Of Protests and Courage

A recent social media dialogue concerning violent protests around the country caught OneOldCop’s attention. The individual’s post starting the dialogue implied the protestors seemed to have too much time on their hands. A more liberal, possibly leftist, acquaintance of his took the position this was their right, and it might be the only way they can make their voice heard. This writer tends to agree with the analysis of the gentleman posting the original commentary.

After all, it seems people are protesting everything from the new president to daddy/daughter dances. Okay. Maybe there have been no protests against daddy/daughter dances, but an elementary school in California is changing their annual event to a ‘Family’ dance for reasons of inclusiveness. Can protests at schools not making such changes be far behind?

Whatever happens concerning the daddy/daughter dances, there are plenty of protests to go around. Of course, as both parties agreed, protests are a part of the history of this country. Additionally, they are completely legal, if handled properly. The problem to be discussed here is a comment by the gentleman on the liberal side of the dialogue. He commented that it took courage to protest.

This comment was apparently made with all seriousness. Based on his comments, one must believe this individual actually think the anarchists at Berkeley and other liberal institutions, as well as the rioters and looters in Ferguson and other cities were being courageous. He said as much, and when called out on their outlaw behavior he responded with another statement this writer feels was outlandish. His comment was, “In the history of the world what great change came without discontent, anger, protest, or even violence.”

This individual clearly supports violent protests. He also feels those who engage in such protests are courageous. Both of these points deserve analysis, but the focus of this piece is the comment about courage. The idea that protestors in the United States today are showing courage is ridiculous, if not obscene.

Certainly there were times in the history of this country when protesting required courage. The men and women who protested and marched for civil rights in the mid-twentieth century certainly showed courage. They knew full well they were risking their lives to stand against the status quo.

Those marching with Dr. King and his followers knew they could be shot, burned, lynched or killed in some other horrible fashion for standing up for their cause. It took courage to go up against the opposing forces in those days, and some paid a terrible price for their courage.

The protests of the civil rights activists brought about changes in the law and society that made it much safer for future protestors. With a few tragic exceptions, protestors during Vietnam knew they faced relatively mild threats when compared to martyrs such as Martin Luther King, Jr., Medgar Evers, George Winston Lee, James Earl Chaney, Andrew Goodman and Henry Schwerner. Protestors today are some of the most protected people in the country.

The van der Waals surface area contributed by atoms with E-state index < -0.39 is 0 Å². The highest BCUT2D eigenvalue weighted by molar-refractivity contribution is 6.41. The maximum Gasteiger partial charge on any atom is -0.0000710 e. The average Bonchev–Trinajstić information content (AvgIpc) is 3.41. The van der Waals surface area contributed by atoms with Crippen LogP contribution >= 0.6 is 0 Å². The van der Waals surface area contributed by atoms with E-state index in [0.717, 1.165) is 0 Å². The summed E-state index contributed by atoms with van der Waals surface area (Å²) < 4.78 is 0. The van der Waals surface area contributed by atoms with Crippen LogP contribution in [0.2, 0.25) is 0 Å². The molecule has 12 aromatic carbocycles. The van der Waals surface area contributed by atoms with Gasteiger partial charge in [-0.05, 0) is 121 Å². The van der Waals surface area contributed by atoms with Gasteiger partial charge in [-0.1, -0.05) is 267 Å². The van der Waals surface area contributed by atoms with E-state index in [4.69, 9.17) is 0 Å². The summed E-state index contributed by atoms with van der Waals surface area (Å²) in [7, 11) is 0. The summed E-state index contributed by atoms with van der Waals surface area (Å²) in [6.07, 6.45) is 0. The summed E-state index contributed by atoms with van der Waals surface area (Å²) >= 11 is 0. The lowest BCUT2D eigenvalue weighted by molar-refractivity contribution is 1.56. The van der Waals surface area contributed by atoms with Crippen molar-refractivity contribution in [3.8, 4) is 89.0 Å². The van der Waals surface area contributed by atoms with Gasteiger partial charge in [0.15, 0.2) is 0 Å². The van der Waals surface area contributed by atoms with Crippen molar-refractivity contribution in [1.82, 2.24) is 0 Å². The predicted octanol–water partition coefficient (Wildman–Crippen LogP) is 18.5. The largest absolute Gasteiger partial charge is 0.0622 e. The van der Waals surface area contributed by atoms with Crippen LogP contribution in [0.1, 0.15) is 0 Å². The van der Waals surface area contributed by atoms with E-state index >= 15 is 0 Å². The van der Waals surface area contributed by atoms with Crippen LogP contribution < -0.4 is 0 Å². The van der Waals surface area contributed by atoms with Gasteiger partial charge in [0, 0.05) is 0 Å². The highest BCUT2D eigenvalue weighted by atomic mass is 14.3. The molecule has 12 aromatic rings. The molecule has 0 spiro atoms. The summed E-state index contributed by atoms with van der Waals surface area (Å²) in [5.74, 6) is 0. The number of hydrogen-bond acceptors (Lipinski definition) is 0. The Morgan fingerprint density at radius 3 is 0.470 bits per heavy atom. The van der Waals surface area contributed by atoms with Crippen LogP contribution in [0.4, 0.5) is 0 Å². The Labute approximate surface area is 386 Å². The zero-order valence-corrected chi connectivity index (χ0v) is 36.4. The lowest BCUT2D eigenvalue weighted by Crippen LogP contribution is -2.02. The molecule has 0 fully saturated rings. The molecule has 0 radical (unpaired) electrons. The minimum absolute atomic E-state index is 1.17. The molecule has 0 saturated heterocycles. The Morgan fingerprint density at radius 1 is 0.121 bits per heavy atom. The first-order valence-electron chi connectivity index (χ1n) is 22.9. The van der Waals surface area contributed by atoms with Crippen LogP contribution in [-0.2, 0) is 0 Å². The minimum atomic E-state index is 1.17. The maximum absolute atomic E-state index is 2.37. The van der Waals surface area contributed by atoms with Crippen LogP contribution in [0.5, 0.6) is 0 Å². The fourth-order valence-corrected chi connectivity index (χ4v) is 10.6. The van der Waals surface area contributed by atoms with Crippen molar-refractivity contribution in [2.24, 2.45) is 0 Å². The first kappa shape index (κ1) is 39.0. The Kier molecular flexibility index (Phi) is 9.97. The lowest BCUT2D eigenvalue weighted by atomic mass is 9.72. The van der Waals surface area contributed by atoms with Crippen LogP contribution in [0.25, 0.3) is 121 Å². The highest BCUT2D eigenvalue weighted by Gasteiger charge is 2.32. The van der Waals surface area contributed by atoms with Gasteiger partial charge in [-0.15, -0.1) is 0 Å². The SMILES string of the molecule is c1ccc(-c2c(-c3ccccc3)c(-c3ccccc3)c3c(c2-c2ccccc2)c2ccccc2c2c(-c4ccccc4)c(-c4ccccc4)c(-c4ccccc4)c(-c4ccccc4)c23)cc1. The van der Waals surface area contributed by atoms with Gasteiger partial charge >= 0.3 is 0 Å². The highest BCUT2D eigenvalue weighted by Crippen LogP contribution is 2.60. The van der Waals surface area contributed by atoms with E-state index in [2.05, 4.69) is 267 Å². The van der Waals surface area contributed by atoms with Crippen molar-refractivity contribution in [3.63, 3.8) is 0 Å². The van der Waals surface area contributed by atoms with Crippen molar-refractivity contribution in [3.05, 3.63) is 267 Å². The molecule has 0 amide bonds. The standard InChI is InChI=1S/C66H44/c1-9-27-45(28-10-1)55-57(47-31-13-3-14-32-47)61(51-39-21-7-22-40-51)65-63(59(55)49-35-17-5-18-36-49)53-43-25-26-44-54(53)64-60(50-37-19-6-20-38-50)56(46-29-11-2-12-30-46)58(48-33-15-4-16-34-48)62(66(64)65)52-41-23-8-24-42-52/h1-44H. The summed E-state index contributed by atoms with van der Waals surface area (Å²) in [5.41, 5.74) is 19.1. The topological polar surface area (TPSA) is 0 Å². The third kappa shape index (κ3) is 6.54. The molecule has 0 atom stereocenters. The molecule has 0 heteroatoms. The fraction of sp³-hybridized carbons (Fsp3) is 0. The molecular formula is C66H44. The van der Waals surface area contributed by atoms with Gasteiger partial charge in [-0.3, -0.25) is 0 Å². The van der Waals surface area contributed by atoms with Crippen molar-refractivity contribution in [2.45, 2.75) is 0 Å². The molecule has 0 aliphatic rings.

The truth is, it takes little if any courage to protest today. The very government one may be protesting does its best to protect those who are protesting against it. Additionally, the nation has raised a generation of men and women who feel entitled and protected.  The average college student for the last few decades has been raised to feel untouchable and invincible.

The feeling of invincibility that comes naturally with youth is compounded by a society which insulates many young people from the consequences of their actions. The lack of accountability, the feeling of invincibility, and the tendency many have to follow the crowd leads to an unstable and dangerous environment. Little more than a social media post is needed to start a riot. When one adds the influences of the modern day equivalent of groups such as Students for a Democratic Society of the 1960s, it is amazing the violence and destruction is not greater.

These are the folks that show up for demonstrations looking like they came from a riot in a foreign country. They may be dressed like Ninja Warriors, cat burglars or bank robbers.  They are prepared to inflict violence on others, or cheer on those who commit such violence. Add the masked leaders and cheerleaders to the old adage about the average IQ of a mob, and one has the makings of a modern riot, excuse me, protest.

OneOldCop will close this piece at this point. To be generous, the gentleman claiming protestors are showing courage is a bit out of touch with reality.

© OneOldCop -2017



About S. Eric Jackson

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